Australian Longitudinal Study on Women’s Health (ALSWH)

First Year: 1996

Latest Year: 2017

Frequency: 6 months to 3 yearly, depending on cohort

Years in this publication: 1996–2017

Sample size: At baseline: 1989–95 birth cohort N = 17,015, 1973–78 birth cohort N = 14,247, 1946–51 birth cohort N = 13,714, 1921–26 birth cohort N = 12,432.

Note: sample size reduces over time.

Methodology: Longitudinal survey

Geography: National


The purpose of the project is to provide scientifically valid information, based on current, accurate data that is relevant to the development of health policy and practice in women’s health.

Scope and coverage

In April 1996, women in three age groups–18–23 years (born 1973–78), 45–50 years (born 1946–51), and 70–75 years (born 1921–26)–were randomly sampled from the Medicare database, which contains the name and address details of all Australian citizens and permanent residents. To allow for statistically valid comparisons, women from rural and remote areas were oversampled. In 2011, the older cohort began receiving a shortened survey every six months, and in 2012 ALSWH began annual surveys of a new cohort of young women, born 1989–95. Data from 2013–2017 of the new cohort are available.

FDSV definitions

Domestic violence was measured slightly differently according to the cohort but all four cohorts were asked ‘Have you ever been in a violent relationship with a partner/spouse?’ This question was asked at every survey for women born 1973–78, at Surveys 1, 4, 5 and 6 for women born 1946–51, but was only asked at Survey 1 for women born 1921–26. This variable was used to classify domestic violence.

Women born 1973–78 and 1946–51 were defined into one of three categories:

  • if they self-reported ‘yes’ to the domestic violence question at Survey 1, then they were classified as ‘Domestic violence by 1996’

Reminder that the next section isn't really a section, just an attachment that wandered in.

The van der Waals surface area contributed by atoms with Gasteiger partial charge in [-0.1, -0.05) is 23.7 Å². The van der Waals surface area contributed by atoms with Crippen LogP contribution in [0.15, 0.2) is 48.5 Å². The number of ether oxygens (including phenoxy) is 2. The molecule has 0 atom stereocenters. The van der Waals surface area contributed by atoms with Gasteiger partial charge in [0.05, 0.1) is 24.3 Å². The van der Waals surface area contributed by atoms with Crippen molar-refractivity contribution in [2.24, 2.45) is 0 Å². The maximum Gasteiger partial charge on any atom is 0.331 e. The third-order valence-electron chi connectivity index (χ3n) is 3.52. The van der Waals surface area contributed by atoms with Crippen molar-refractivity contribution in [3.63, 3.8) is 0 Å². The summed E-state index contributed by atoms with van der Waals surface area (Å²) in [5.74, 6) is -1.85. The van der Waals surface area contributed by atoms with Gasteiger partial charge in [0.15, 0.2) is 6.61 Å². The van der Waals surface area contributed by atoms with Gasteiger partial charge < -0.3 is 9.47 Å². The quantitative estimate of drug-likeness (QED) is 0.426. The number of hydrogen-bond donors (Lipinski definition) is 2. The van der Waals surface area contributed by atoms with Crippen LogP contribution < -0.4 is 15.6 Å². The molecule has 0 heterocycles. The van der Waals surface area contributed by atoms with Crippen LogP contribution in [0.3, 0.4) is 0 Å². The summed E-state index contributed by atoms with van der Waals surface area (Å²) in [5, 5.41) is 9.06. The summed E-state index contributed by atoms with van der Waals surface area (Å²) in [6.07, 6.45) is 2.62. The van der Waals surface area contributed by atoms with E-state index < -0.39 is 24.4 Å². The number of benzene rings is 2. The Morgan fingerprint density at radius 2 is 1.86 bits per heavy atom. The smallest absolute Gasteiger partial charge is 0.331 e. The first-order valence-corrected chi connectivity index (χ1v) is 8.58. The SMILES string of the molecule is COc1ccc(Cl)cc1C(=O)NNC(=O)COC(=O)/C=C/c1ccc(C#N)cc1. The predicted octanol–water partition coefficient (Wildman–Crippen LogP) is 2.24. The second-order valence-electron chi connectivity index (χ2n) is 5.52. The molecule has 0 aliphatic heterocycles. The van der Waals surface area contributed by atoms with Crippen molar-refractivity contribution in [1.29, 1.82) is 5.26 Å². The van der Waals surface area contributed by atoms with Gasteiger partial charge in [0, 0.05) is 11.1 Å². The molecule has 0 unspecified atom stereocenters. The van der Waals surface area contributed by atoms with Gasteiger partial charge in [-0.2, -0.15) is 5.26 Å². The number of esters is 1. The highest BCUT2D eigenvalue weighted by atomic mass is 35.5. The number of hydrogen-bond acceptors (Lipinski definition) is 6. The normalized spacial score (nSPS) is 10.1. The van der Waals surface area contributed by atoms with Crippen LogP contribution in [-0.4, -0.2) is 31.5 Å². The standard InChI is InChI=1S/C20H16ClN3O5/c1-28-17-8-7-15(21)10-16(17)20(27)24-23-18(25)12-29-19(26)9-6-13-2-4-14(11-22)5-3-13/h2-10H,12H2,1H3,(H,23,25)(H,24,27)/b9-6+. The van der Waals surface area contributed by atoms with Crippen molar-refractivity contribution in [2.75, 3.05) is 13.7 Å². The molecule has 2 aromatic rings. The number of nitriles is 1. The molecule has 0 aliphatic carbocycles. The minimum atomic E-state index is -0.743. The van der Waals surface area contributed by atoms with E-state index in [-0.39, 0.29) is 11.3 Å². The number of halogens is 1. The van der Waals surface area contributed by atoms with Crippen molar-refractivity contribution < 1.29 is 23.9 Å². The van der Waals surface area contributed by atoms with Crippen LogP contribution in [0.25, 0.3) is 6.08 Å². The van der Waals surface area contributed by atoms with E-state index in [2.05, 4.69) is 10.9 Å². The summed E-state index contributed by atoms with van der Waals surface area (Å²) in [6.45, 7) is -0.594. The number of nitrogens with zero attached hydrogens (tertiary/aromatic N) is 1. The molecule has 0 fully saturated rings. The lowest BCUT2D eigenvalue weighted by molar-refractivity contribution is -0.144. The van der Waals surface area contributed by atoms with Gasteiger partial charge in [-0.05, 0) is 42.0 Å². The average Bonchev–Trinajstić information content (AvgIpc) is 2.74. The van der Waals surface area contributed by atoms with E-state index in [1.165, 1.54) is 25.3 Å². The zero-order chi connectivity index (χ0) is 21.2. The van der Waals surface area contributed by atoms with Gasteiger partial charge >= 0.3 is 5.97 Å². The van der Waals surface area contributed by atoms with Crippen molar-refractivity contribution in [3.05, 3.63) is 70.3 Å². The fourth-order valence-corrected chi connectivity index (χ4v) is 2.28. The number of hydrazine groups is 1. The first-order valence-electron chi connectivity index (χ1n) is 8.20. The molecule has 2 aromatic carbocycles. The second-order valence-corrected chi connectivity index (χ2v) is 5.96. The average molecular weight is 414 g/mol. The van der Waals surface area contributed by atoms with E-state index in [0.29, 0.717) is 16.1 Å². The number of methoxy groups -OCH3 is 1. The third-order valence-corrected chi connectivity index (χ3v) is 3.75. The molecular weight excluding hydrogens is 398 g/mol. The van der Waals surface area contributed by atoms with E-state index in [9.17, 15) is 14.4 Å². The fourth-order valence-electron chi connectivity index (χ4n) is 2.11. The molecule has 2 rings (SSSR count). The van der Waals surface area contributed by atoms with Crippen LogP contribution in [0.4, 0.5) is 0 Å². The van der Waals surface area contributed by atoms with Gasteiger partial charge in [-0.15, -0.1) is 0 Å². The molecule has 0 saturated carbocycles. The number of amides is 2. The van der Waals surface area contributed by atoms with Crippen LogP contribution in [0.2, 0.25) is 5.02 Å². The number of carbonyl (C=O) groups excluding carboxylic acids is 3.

• if they answered ‘no’ at Survey 1 but answered ‘yes’ at any following survey, then they were classified as ‘Domestic violence after 1996’
  • if they self‑reported ‘no’ at Survey 1 and had not answered ‘yes’ in any subsequent survey, then they were classified as ‘Never domestic violence’. 

Women born 1921–26 were only asked the domestic violence question at Survey 1 and were therefore defined into one of two categories:

  • if they self-reported ‘yes’, then they were classified as ‘Domestic violence by 1996’
  • if they self-reported ‘no’, then they were classified as ‘Never domestic violence’.

Details of abuse experienced in childhood has been collected from the three youngest cohorts using the Adverse Childhood Experienced Scale.

Behavioural measures of domestic violence have been included in the 1973–78 and 1989–95 cohort surveys. The Community Composite Abuse Scale has been completed by the 1973–78 cohort since Survey 4, and every survey of the 1989–95 cohort has included the abbreviated version of this scale.

All women have been asked about sexual violence on a regular basis.

Other items have asked about bullying, non-partner violence and vulnerability to elder abuse.

More details on measuring domestic violence in longitudinal research.

For more information, visit the Australian Longitudinal Study on Women’s Health.